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Maximizing Oracle 10g Block Space Usage

The RAM that is allocated to the data buffers will have to be carefully managed until memory becomes cheap enough to cache the entire database.  Properly allocating tables and indexes according to block size is a balancing act.  If the data blocks are set too large, valuable buffer space is wasted holding row data that will never be referenced.  If the blocks are set too small, Oracle is forced to perform more disk I/O to satisfy a query. 


The following are some further general guidelines that can be used for allocating data block sizes:

§       Segregate large-table full-table scans. Tables subject to large-table, full-table scans will benefit from the largest supported block size.  They should be placed in a tablespace with the largest block size.

§       Set db_recycle_cache_size carefully. If db_cache_size  is not set to the largest supported block size, the db_recycle_cache_size parameter should be used.  Instead, a db_32k_cache_size , or whatever the max size is, should be created, and then assign all tables and indexes subject to large-table, full-table scans to the largest data buffer in the database.

The data dictionary will use the default block size.  Make sure that the dictionary, the SYSTEM tablespace for example, is always fully cached in a data buffer pool.  The block size, per se, of the dictionary is less important than having enough RAM in the SYSTEM tablespace buffer to fully cache all of the dictionary blocks.

Finding Baselines

Oracle databases are always changing, and the databases that are examined at 10:00 AM may be completely different than the databases that exist at 3:00 PM.  Does this mean that a broad brush application of SSD is not valid?


When the performance of Oracle disk I/O is examined over different time periods, regular signatures appear when the I/O information is aggregated by hours of the day and day of the week as shown in Figure 14.11. 


Figure 14.11 – Average disk reads and writes by hour of the day


Most Oracle professionals will use Oracle9i STATSPACK or Oracle10g AWR information to gather these baselines.  Once the repeating I/O trends have been identified, the DBA will be able to apply a broad brush to the use of SSD, placing the fast I/O devices where they will do the most good.


I/O information can be captured at the file level and this can give insight into the best data files to place on super fast SSD.  The following script extracts the physical read information from the Oracle 10g dba_hist_filestatxs   view:


break on begin_interval_time skip 2


column phyrds  format 999,999,999

column begin_interval_time format a25








  natural join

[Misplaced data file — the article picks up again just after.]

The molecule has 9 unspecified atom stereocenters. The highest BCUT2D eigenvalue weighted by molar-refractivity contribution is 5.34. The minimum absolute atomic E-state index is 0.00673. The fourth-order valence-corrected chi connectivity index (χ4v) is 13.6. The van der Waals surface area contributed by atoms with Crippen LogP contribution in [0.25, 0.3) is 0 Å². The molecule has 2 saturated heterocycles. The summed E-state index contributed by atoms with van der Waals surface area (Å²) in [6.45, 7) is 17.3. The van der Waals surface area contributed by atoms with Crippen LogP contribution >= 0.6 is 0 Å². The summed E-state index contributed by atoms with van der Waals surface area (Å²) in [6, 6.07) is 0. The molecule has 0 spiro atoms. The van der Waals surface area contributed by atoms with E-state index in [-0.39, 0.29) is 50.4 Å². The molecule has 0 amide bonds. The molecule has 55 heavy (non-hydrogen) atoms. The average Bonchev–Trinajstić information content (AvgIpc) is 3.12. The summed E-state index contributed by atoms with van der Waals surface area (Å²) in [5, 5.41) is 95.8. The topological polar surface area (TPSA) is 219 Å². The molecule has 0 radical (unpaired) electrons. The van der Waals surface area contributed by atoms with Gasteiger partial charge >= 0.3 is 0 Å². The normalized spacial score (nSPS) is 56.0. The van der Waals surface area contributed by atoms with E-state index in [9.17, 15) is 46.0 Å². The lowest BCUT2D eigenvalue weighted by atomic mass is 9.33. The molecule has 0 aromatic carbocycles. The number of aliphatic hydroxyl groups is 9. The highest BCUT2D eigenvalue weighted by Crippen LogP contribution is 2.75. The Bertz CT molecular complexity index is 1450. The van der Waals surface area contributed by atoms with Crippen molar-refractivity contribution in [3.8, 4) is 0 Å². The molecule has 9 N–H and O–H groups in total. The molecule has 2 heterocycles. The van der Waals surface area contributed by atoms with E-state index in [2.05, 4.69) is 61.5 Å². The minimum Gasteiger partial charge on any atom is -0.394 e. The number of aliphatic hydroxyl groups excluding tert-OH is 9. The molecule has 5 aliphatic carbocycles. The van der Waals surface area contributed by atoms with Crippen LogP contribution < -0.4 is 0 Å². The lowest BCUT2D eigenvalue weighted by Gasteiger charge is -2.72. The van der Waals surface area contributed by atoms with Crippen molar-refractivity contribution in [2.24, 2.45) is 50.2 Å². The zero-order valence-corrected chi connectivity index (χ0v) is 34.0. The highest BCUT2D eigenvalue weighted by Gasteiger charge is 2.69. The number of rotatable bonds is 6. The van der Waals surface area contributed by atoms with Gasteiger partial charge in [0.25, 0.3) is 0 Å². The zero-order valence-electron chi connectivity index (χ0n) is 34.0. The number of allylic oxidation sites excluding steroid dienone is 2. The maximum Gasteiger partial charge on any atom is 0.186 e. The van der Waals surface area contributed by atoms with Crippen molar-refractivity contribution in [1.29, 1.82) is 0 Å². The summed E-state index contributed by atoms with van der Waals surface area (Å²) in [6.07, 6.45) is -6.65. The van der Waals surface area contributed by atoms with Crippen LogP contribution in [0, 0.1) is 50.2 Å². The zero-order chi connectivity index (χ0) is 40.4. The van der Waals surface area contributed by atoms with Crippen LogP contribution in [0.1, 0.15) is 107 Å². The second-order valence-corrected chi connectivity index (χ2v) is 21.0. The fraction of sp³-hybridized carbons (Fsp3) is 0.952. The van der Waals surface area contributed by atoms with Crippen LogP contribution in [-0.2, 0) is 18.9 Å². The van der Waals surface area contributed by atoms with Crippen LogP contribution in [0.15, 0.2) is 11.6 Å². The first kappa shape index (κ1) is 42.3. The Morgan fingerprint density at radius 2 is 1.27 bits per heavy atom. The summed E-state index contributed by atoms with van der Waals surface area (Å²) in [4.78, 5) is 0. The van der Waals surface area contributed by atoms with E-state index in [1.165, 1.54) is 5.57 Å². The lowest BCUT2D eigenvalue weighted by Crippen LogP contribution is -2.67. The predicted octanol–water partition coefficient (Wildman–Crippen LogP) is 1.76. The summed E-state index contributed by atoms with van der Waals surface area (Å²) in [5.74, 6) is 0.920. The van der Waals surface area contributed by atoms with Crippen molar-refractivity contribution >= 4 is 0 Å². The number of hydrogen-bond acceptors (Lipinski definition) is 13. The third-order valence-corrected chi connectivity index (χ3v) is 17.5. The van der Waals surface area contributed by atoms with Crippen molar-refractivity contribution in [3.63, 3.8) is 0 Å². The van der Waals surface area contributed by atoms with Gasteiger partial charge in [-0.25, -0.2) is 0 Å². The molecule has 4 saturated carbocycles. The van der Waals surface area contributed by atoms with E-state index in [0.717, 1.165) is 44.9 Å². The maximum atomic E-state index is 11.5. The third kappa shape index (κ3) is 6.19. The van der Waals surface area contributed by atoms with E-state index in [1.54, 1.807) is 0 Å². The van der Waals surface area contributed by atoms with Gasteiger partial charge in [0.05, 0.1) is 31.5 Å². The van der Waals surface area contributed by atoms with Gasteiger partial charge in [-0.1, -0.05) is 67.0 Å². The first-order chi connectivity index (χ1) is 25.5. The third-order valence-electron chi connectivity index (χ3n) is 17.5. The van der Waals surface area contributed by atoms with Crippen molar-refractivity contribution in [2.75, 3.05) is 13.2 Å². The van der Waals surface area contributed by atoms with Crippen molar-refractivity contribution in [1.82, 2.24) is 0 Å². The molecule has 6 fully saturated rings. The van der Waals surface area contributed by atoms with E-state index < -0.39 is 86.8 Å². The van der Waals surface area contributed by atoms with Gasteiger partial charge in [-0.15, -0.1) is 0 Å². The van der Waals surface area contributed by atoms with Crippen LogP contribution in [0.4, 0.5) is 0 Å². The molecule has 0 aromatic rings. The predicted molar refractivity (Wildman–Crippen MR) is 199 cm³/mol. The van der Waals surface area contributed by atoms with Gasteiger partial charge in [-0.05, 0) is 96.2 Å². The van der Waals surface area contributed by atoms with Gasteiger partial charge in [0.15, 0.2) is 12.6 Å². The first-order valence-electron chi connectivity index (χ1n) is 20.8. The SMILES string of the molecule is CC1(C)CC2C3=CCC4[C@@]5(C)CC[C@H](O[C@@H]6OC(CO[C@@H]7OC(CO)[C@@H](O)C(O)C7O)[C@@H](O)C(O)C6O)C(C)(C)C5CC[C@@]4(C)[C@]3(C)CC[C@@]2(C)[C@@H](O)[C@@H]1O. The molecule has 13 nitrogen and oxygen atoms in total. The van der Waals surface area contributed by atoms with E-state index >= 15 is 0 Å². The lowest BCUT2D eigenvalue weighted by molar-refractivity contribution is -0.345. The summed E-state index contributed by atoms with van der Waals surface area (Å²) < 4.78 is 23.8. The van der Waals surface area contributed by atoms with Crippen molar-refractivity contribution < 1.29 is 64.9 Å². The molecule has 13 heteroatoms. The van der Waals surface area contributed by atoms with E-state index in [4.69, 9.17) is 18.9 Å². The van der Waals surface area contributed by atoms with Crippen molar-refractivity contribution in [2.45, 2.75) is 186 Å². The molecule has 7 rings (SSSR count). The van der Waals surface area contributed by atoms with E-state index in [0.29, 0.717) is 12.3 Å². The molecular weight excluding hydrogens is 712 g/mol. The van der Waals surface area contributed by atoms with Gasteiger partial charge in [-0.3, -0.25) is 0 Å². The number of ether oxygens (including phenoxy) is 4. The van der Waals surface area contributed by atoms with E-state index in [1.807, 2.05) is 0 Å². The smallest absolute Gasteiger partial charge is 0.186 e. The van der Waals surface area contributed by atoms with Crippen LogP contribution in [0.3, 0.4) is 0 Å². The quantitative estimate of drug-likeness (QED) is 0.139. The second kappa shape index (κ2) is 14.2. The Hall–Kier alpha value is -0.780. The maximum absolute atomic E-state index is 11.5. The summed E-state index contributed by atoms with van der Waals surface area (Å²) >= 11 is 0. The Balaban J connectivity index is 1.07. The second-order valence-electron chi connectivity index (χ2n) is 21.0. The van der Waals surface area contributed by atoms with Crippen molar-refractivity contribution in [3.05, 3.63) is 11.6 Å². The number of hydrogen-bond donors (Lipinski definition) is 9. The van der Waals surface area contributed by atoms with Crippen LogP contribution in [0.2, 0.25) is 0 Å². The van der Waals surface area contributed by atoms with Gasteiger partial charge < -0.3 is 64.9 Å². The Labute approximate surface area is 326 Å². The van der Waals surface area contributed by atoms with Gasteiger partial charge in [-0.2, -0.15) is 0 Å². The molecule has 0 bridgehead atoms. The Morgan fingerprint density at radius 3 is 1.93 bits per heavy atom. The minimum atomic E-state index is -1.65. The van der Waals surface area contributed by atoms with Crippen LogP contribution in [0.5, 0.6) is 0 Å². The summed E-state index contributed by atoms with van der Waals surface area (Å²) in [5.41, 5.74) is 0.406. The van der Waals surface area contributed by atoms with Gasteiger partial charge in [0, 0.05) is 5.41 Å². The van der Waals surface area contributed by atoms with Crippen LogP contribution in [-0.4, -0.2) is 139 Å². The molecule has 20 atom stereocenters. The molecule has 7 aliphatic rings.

The sample output below shows a running total of physical reads by datafile.  The snapshots are collected every half-hour.  Starting from this script, the DBA could easily add a WHERE clause criteria and create a unique time-series exception report.


SQL> @reads


BEGIN_INTERVAL_TIME       FILENAME                                 PHYRDS

------------------------- -------------------------------------- --------

24-FEB-04 PM E:\ORACLE\ORA92\FSDEV10G\SYSTEM01.DBF   164,700

                          E:\ORACLE\ORA92\FSDEV10G\UNDOTBS01.DBF   26,082

                          E:\ORACLE\ORA92\FSDEV10G\SYSAUX01.DBF   472,008

                          E:\ORACLE\ORA92\FSDEV10G\USERS01.DBF      1,794

                          E:\ORACLE\ORA92\FSDEV10G\T_FS_LSQ.ORA     2,123



24-FEB-04 PM E:\ORACLE\ORA92\FSDEV10G\SYSTEM01.DBF   167,809

                          E:\ORACLE\ORA92\FSDEV10G\UNDOTBS01.DBF   26,248

                          E:\ORACLE\ORA92\FSDEV10G\SYSAUX01.DBF   476,616

                          E:\ORACLE\ORA92\FSDEV10G\USERS01.DBF      1,795

                          E:\ORACLE\ORA92\FSDEV10G\T_FS_LSQ.ORA     2,244



25-FEB-04 AM E:\ORACLE\ORA92\FSDEV10G\SYSTEM01.DBF   169,940

                          E:\ORACLE\ORA92\FSDEV10G\UNDOTBS01.DBF   26,946

                          E:\ORACLE\ORA92\FSDEV10G\SYSAUX01.DBF   483,550

                          E:\ORACLE\ORA92\FSDEV10G\USERS01.DBF      1,799

                          E:\ORACLE\ORA92\FSDEV10G\T_FS_LSQ.ORA     2,248


A little tweaking to the reads.sql script and the DBA could report on physical writes, read time, write time, single block reads, and a host of other interesting metrics from the dba_hist_filestatxs view.



This is an excerpt from my latest book "Oracle Tuning: The Definitive Reference". 

You can buy it direct from the publisher for 50%-off and get instant access to the code depot of Oracle tuning scripts:




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